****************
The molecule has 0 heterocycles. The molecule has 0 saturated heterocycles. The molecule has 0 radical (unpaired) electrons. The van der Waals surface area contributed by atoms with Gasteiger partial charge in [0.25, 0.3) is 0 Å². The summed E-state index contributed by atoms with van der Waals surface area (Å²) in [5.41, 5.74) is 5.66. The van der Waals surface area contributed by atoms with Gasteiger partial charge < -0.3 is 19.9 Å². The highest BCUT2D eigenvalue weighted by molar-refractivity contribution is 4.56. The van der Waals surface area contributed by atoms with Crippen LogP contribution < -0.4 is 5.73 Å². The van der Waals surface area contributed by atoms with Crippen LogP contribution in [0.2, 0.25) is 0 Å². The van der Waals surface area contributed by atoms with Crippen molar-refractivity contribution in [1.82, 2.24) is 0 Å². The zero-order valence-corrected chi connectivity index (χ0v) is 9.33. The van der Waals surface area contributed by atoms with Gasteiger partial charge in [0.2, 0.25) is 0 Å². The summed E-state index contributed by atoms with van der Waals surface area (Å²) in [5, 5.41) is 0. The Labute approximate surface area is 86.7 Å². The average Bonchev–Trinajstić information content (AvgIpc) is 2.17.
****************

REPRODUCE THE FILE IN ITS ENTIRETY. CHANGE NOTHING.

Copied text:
The molecule has 0 heterocycles. The molecule has 0 saturated heterocycles. The molecule has 0 radical (unpaired) electrons. The van der Waals surface area contributed by atoms with Gasteiger partial charge in [0.25, 0.3) is 0 Å². The summed E-state index contributed by atoms with van der Waals surface area (Å²) in [5.41, 5.74) is 5.66. The van der Waals surface area contributed by atoms with Gasteiger partial charge < -0.3 is 19.9 Å². The highest BCUT2D eigenvalue weighted by molar-refractivity contribution is 4.56. The van der Waals surface area contributed by atoms with Crippen LogP contribution < -0.4 is 5.73 Å². The van der Waals surface area contributed by atoms with Crippen LogP contribution in [0.2, 0.25) is 0 Å². The van der Waals surface area contributed by atoms with Crippen molar-refractivity contribution in [1.82, 2.24) is 0 Å². The zero-order valence-corrected chi connectivity index (χ0v) is 9.33. The van der Waals surface area contributed by atoms with Gasteiger partial charge in [0.2, 0.25) is 0 Å². The summed E-state index contributed by atoms with van der Waals surface area (Å²) in [5, 5.41) is 0. The Labute approximate surface area is 86.7 Å². The average Bonchev–Trinajstić information content (AvgIpc) is 2.17.